As many people have embraced applicant tracking software (ATS) technology as a day-to-day necessity, certain aspects and expectations around human behavior have begun to change. HR professionals can take advantage of these changing behaviors in the recruitment process, specifically when it comes to conducting interviews.
Here are a few ways that interview practices are changing thanks to technology.
Improving Your Interview Process with ATS Technology
Technology is changing our culture in more ways than one, and you can easily spot these changes when you look at how job interviews continue to evolve. But don't just go with the flow of tech changes. Use technology to your advantage to improve the interview process.
Use Data to Guide the Interview and Hiring Process
Both interviewer and interviewee have a plethora of information sources at their fingertips to help them prepare for the actual interview. Google, social media, and sources like Glassdoor and Kununu give candidates insights into what it might be like to work for your company. Those same sources can provide the hiring manager a glimpse into the character and judgment (based on what’s posted) of a would-be employee.
Both sides of the table can (and should) come prepared for an informed and meaningful discussion. If a candidate comes in clueless about your company, he or she probably isn’t worth your consideration.
While these free information sources are great, recruiting and HR pros have other tools at their disposal when it comes to gathering data during the interview process. It’s not uncommon for hiring organizations to perform skills assessments and conduct personality tests on the day of an interview. These data, plus anything gathered via background and credit checks, drug testing, and reference checks, provide an in-depth profile of potential employees.
Savvy HR professionals will use an applicant tracking system that captures all of the candidate details as well as interviewer notes. The right ATS solution will streamline data capture and centralize information from disparate sources to help hiring managers efficiently and effectively evaluate applicants.
Leverage Video Interviews to Connect with the Candidate
Pew Research Center reports that around two-thirds of adult Americans have broadband internet (applicable for laptop-enabled video interviews) and roughly three-quarters of Americans own smartphones. With more people having access to both high-speed internet and smartphones, video interviews are not an unreasonable request.
If you haven’t yet embraced video in your interview process, here are some reasons to consider this tactic in place of phone interviews:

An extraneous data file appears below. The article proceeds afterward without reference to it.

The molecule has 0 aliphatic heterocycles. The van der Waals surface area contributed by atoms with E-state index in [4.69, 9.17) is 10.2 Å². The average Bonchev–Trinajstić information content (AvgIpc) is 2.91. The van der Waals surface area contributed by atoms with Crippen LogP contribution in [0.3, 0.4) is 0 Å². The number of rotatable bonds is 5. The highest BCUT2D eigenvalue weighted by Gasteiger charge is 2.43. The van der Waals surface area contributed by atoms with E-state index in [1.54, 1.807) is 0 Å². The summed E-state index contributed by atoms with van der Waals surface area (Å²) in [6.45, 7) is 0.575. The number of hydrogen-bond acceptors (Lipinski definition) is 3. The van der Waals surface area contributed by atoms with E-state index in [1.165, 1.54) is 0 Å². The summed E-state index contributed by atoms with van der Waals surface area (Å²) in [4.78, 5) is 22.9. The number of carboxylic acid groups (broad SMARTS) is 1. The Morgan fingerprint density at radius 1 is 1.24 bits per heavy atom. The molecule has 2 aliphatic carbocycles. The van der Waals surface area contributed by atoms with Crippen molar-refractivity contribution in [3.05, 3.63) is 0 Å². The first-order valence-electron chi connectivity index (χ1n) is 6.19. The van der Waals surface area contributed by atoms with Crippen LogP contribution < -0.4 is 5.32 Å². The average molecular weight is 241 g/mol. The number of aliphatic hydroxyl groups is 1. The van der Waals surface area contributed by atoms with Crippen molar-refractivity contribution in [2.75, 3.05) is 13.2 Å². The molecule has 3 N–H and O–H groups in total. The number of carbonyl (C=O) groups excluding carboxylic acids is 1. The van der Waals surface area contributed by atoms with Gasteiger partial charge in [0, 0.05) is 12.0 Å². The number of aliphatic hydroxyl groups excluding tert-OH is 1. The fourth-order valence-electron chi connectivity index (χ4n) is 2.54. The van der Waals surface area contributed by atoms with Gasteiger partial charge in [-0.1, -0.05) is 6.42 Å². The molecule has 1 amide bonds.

- When you're able to look the candidate in the eye and observe their body language, it's far easier to make an empathic connection than over the phone. This will give you a better feel for the candidate's personality.
- You can observe how the candidate reacts to unforeseen issues and pressures. If the connection fails, does the interviewee get flustered and panic or handle the situation gracefully? When you ask tough questions, do they shy away or maintain eye contact and give you a straightforward, honest answer?
Assign Homework or Use Simulations as Part of the Interview
More businesses have added a “homework” phase to the interview process. Applicants may be asked to complete a project or present something as part of the interview or as a post-interview assignment.
Thanks to more affordable ATS technology and high-speed internet, most U.S. homes have the tools required for an applicant to complete research and develop slide decks or other content requested by the hiring manager. Public libraries also offer free options for those who don’t have access to a computer and internet at home.
Some companies may even consider using virtual or augmented reality simulations as part of the interview and capabilities evaluation process.
What’s Changing In Your Company’s Interview Process?
If you’ve been in the human resources profession for long, you’ve seen the balance of power shift thanks to technology. The company once held most of the cards. With the internet, candidates have access to more information than ever. They can research as much about your company as you can about the applicants. However, this is just one change companies have seen.
Has your process changed to include any of the tactics mentioned above? Better yet, have you looked into applicant tracking systems to help you manage all of the ways that technology is changing the way you engage with candidates?
Request a demo of The Applicant Manager today for an inside look into how an ATS can help your business thrive.